Buenos Aires, the capital of Argentina, is known for its architecture. The city’s reluctant moniker is, of course, the “Paris of the South” and all it takes is a stroll along any street to understand how this name stuck. One of the more unique and overlooked building in Buenos Aires is Palacio Barolo, located in the heart of the city.
I initially came across Palacio Barolo on our first weekend living in Buenos Aires. As newbies to this vibrant city, we’d decided to take a walking tour with Buenos Aires Tours to learn from a local more about the city, its neighbourhoods, Argentine culture – and basic things like how to use public transport.
As we walked along the wide Avenida de Mayo in downtown Buenos Aires, we strolled past Palacio Barolo, gazing up at its curious facade. Because it was a Sunday it was closed. But an inquisitive peek inside the huge glass doorway was all it took for me to go home and immediately book a Palacio Barolo tour.
This building isn’t your average high-rise. It has one of the most unique back stories.
Commissioned by Italian immigrant and businessman Luis Barolo, it was built in 1923, after only four years of construction. The building’s design was inspired by Dante’s 14th-century poem, Divine Comedy. Barolo was such a fan of Dante’s that he petitioned to have Dante’s ashes housed here – but, alas, they never ended up here.
Palacio Barolo design
So, how does the building mimic Dante’s famous poem?
Palacio Barolo is divided into three parts: the basement and ground floor are Hell, the first to fourteenth floors are Purgatory, and floors 15 to 22 are Heaven. At the top, there is a lighthouse with a light so powerful it can be seen in Uruguay.
At 100 metres (one metre for each canto of the Divine Comedy) it was the tallest building in South America, until 1935 when Edificio Kavanagh (also in Buenos Aires, not far from Palacio Barolo) was completed.
Palacio Barolo is now full of offices (ironically, the offices are actually located on the “Purgatory” floors – but still, what an iconic building to work in!) but you can still see the splendour of the architecture and of a building built during a time where no expense was spared. Latin inscriptions are carved into the ceiling in the lobby, and an antique elevator slowly lifts visitors to the higher levels. Statues adorn the columns, and the smooth marble floors and walls would have cost a pretty penny.
In “Heaven”, you’ll find the most incredible views across Buenos Aires. Palacio Barolo is one of the few places in Buenos Aires with such vistas across the city. Until we arrived up here, I had no idea just how far and wide we’d be able to see. Even if you’re not interested in the history and architecture of the building, the views alone are worth coming on a tour!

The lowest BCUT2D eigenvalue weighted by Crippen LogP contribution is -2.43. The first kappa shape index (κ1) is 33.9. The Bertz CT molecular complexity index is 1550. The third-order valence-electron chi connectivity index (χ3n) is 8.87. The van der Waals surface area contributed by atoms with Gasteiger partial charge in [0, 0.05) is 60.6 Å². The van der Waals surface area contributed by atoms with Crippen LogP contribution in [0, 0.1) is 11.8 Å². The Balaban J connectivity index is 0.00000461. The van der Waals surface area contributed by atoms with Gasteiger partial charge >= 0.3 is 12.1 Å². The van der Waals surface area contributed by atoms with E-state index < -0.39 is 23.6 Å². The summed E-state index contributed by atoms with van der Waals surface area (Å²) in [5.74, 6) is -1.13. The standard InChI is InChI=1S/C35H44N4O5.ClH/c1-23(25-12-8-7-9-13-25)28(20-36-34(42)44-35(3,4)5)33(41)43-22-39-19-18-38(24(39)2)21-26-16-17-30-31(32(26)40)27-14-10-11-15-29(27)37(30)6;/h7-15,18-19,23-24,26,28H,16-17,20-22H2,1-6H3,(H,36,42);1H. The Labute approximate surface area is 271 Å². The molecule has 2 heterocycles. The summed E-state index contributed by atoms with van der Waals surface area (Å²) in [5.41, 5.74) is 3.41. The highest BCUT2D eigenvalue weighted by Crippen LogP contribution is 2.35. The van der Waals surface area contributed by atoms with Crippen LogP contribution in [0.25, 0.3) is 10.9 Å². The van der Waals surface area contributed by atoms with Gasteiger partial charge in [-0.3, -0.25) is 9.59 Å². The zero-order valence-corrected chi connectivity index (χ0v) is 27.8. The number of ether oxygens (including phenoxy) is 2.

How to book one of the Palacio Barolo tours
The only way to get inside Palacio Barolo is on a guided tour. It’s one of the more unique things to do in Buenos Aires – and there aren’t that many tourists visiting the building.
Palacio Barolo tours are in English and Spanish (at the same time) on Monday, Wednesday, Thursday, Friday and Saturday. The tour takes about 90 minutes and costs between ARS$1100 and $1130 per person (10% discount offered for cash payments), depending on the day of the week (Saturdays are more expensive).
You must have a reservation in advance. You can book a spot on a Palacio Barolo tour by emailing [email protected], or sending a message on WhatsApp to +54 9 11 6915 2385, or by calling +54 011 5239 0600 during business hours. You’ll then pay upon arrival – there’s a lovely old-fashioned ticket booth inside the building lobby where you do this.
Be warned that the tour does involve some steep climbing in tight stairwells as you get closer to the top. It’s really steep and if you have a fear of small spaces, you may not want to go all the way to the top of the building – but that is where the best views are!
If you want to do something really special, Palacio Barolo runs evening and night tours with a tango show, wine tasting and classical music. These tours cost between ARS$1600 and $1850 per person. Book your ticket to one of these special shows online here. I unfortunately never did one of these tours but they look like a lot of fun!
So, will you take a tour of Palacio Barolo when you visit Buenos Aires?
Buenos Aires travel guides
Looking for more things to do in Buenos Aires? Check out my other guides to the city:
- The best things to do in Argentina
- 3 days in Buenos Aires itinerary
- Where to stay in Buenos Aires
- Where to eat in Buenos Aires
- 101+ things to do in Buenos Aires
- What to buy in Buenos Aires
- The 6 best estancias near Buenos Aires
Have you ever visited Palacio Barolo? What’s your favourite building in Buenos Aires?
This post was originally published in October 2015, and was updated in October 2019.
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